Table 1: Comparison of Graphene and Kevlar Under Projectile Impact Testing [3]

In separate research, at the City University of New York (CUNY), it was shown that two layers of graphene exhibit a transverse stiffness and hardness comparable to diamond [7]. At room temperature, the two-layer graphene construct was resistant to perforation with a diamond indenter and showed a reversible drop in electrical conductivity through indentation and release. The researchers used atomistic computer simulations to model potential outcomes when pressurizing two layers of graphene aligned in different configurations. Subsequent validation tests agreed with the simulations. Daimene, as the construct has been dubbed, is as flexible and lightweight as foil but becomes stiff and hard enough to stop a bullet on impact. Experiments and theory both show that this graphite-diamond transition does not occur for more than two layers or for a single graphene layer. No actual ballistic impact testing was conducted on Diamene.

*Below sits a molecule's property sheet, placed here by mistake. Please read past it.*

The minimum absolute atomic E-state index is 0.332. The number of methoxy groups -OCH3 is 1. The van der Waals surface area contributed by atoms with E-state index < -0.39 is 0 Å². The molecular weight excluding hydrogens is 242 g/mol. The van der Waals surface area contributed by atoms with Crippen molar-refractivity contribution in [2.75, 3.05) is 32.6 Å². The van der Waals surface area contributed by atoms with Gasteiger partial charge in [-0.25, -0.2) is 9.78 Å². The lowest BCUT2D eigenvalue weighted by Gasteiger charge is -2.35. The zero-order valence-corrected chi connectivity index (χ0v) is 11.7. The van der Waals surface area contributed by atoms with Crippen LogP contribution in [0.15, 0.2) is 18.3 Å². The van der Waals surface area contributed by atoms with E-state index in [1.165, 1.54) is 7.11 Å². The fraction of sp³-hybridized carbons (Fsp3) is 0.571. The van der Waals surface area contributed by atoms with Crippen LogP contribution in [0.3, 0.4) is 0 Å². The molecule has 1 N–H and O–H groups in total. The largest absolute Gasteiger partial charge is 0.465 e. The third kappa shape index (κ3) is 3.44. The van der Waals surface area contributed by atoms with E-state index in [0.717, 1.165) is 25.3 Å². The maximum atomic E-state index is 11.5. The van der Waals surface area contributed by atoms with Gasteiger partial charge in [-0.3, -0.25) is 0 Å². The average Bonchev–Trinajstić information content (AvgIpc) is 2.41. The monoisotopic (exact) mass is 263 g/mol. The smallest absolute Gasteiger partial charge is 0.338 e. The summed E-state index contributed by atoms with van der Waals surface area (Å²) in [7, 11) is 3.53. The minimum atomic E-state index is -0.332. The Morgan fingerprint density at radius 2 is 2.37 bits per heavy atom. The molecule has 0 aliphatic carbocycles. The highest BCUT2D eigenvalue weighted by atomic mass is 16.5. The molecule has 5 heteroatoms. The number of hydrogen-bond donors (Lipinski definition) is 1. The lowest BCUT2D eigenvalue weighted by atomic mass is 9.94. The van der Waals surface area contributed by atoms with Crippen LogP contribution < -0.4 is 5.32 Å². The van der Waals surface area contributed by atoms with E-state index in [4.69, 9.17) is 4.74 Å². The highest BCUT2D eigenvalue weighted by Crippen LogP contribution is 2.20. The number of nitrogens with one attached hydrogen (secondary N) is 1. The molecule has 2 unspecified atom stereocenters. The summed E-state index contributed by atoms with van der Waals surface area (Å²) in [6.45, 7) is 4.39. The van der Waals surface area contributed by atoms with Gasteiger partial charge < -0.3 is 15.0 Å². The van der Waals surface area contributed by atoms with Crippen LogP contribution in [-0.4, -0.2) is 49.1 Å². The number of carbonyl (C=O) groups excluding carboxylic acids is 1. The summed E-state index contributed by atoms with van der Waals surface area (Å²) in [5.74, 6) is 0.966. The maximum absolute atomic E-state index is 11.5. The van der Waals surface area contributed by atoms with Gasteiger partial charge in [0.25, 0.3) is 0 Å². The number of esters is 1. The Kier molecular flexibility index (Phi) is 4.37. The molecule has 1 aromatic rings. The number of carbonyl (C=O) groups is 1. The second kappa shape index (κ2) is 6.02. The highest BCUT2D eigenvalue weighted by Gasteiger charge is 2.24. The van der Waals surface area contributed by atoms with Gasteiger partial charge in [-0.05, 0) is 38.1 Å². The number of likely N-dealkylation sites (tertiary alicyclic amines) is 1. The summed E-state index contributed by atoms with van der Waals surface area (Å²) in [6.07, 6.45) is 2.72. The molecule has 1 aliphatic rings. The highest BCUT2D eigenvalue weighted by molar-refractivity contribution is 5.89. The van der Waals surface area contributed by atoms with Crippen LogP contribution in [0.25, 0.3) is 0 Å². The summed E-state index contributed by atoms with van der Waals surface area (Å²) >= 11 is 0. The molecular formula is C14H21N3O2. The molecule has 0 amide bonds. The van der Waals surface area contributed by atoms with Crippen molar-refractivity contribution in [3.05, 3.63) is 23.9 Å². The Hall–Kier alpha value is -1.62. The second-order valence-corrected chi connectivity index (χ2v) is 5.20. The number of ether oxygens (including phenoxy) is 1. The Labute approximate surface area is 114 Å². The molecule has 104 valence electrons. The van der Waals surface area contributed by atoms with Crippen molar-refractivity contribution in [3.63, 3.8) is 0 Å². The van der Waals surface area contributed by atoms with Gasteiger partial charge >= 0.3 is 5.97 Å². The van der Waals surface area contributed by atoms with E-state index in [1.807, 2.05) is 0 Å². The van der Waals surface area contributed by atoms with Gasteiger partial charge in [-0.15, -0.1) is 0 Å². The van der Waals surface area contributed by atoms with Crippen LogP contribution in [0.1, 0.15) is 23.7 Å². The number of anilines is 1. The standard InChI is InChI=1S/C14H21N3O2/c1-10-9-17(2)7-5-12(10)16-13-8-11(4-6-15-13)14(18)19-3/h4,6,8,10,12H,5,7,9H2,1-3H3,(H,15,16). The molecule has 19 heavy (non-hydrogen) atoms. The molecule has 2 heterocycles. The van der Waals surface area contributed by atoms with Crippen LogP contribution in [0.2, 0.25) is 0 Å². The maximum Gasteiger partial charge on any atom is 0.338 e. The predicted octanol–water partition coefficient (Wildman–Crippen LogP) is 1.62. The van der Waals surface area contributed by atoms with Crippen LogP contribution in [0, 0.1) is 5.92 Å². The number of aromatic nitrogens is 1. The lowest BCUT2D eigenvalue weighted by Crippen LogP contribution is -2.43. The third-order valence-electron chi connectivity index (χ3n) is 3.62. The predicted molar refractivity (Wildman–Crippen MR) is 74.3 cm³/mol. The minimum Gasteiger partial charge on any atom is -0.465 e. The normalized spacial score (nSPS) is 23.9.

Electronic Properties of Graphene

Graphene is a zero-overlap semimetal with extremely high electrical conductivity. Both holes and electrons act as charge carriers. Carbon atoms have a total of six electrons; two in the inner shell and four in the outer shell. The four outer-shell electrons in an individual carbon atom are available for chemical bonding, but in graphene, each atom is connected to three other carbon atoms on the two-dimensional (2-D) plane, leaving one electron freely available in the third dimension for electronic conduction.